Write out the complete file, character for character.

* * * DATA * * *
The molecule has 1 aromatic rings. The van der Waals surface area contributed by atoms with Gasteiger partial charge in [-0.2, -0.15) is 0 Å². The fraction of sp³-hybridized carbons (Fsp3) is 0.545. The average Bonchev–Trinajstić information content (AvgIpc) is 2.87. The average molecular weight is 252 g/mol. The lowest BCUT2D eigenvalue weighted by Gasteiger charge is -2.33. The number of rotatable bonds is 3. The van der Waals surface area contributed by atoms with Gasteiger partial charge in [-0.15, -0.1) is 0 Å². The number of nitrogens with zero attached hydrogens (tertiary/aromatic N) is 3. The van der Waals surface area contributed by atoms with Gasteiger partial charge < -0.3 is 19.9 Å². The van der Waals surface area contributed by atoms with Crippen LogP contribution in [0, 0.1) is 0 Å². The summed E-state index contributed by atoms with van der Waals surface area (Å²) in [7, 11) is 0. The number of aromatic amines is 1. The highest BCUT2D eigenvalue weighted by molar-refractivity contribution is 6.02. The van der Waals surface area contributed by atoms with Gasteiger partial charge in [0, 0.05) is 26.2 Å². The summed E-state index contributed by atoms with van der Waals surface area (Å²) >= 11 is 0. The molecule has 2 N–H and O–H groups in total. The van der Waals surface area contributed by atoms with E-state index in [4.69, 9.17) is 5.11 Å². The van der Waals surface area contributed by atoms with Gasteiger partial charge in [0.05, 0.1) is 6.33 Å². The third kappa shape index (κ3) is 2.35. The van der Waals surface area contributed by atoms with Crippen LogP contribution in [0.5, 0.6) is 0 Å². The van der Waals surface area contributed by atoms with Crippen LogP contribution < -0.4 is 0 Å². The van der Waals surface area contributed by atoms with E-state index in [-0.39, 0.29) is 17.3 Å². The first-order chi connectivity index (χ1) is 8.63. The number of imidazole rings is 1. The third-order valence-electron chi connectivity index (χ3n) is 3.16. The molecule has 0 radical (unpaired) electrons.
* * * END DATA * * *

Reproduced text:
The molecule has 1 aromatic rings. The van der Waals surface area contributed by atoms with Gasteiger partial charge in [-0.2, -0.15) is 0 Å². The fraction of sp³-hybridized carbons (Fsp3) is 0.545. The average Bonchev–Trinajstić information content (AvgIpc) is 2.87. The average molecular weight is 252 g/mol. The lowest BCUT2D eigenvalue weighted by Gasteiger charge is -2.33. The number of rotatable bonds is 3. The van der Waals surface area contributed by atoms with Gasteiger partial charge in [-0.15, -0.1) is 0 Å². The number of nitrogens with zero attached hydrogens (tertiary/aromatic N) is 3. The van der Waals surface area contributed by atoms with Gasteiger partial charge < -0.3 is 19.9 Å². The van der Waals surface area contributed by atoms with Crippen LogP contribution in [0, 0.1) is 0 Å². The summed E-state index contributed by atoms with van der Waals surface area (Å²) in [7, 11) is 0. The number of aromatic amines is 1. The highest BCUT2D eigenvalue weighted by molar-refractivity contribution is 6.02. The van der Waals surface area contributed by atoms with Gasteiger partial charge in [0, 0.05) is 26.2 Å². The summed E-state index contributed by atoms with van der Waals surface area (Å²) >= 11 is 0. The molecule has 2 N–H and O–H groups in total. The van der Waals surface area contributed by atoms with E-state index in [4.69, 9.17) is 5.11 Å². The van der Waals surface area contributed by atoms with Gasteiger partial charge in [0.05, 0.1) is 6.33 Å². The third kappa shape index (κ3) is 2.35. The van der Waals surface area contributed by atoms with Crippen LogP contribution in [0.5, 0.6) is 0 Å². The van der Waals surface area contributed by atoms with Crippen LogP contribution < -0.4 is 0 Å². The van der Waals surface area contributed by atoms with E-state index in [-0.39, 0.29) is 17.3 Å². The first-order chi connectivity index (χ1) is 8.63. The number of imidazole rings is 1. The third-order valence-electron chi connectivity index (χ3n) is 3.16. The molecule has 0 radical (unpaired) electrons.